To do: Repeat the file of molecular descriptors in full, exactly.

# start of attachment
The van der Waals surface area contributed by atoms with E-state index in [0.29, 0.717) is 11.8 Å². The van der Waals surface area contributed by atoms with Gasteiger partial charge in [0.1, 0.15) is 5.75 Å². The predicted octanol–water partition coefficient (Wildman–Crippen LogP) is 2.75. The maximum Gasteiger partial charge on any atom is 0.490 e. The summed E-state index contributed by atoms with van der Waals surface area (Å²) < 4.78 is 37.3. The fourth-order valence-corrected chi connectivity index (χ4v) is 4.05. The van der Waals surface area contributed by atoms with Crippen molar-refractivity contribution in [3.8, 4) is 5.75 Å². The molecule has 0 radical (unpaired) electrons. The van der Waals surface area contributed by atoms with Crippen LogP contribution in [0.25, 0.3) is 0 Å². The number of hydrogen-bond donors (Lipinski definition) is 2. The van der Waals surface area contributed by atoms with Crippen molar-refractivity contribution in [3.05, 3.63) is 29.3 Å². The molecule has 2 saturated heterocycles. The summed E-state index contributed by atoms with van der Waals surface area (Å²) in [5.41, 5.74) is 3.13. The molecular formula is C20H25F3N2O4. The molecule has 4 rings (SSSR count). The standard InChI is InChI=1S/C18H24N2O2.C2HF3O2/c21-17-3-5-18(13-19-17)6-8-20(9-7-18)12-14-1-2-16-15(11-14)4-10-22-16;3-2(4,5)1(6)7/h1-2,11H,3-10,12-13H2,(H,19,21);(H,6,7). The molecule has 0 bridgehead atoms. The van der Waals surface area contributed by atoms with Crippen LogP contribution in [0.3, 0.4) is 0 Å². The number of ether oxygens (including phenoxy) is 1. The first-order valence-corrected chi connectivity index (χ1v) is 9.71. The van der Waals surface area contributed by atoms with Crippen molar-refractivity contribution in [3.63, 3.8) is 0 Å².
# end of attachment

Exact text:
The van der Waals surface area contributed by atoms with E-state index in [0.29, 0.717) is 11.8 Å². The van der Waals surface area contributed by atoms with Gasteiger partial charge in [0.1, 0.15) is 5.75 Å². The predicted octanol–water partition coefficient (Wildman–Crippen LogP) is 2.75. The maximum Gasteiger partial charge on any atom is 0.490 e. The summed E-state index contributed by atoms with van der Waals surface area (Å²) < 4.78 is 37.3. The fourth-order valence-corrected chi connectivity index (χ4v) is 4.05. The van der Waals surface area contributed by atoms with Crippen molar-refractivity contribution in [3.8, 4) is 5.75 Å². The molecule has 0 radical (unpaired) electrons. The van der Waals surface area contributed by atoms with Crippen LogP contribution in [0.25, 0.3) is 0 Å². The number of hydrogen-bond donors (Lipinski definition) is 2. The van der Waals surface area contributed by atoms with Crippen molar-refractivity contribution in [3.05, 3.63) is 29.3 Å². The molecule has 2 saturated heterocycles. The summed E-state index contributed by atoms with van der Waals surface area (Å²) in [5.41, 5.74) is 3.13. The molecular formula is C20H25F3N2O4. The molecule has 4 rings (SSSR count). The standard InChI is InChI=1S/C18H24N2O2.C2HF3O2/c21-17-3-5-18(13-19-17)6-8-20(9-7-18)12-14-1-2-16-15(11-14)4-10-22-16;3-2(4,5)1(6)7/h1-2,11H,3-10,12-13H2,(H,19,21);(H,6,7). The molecule has 0 bridgehead atoms. The van der Waals surface area contributed by atoms with Crippen LogP contribution in [0.3, 0.4) is 0 Å². The number of ether oxygens (including phenoxy) is 1. The first-order valence-corrected chi connectivity index (χ1v) is 9.71. The van der Waals surface area contributed by atoms with Crippen molar-refractivity contribution in [3.63, 3.8) is 0 Å².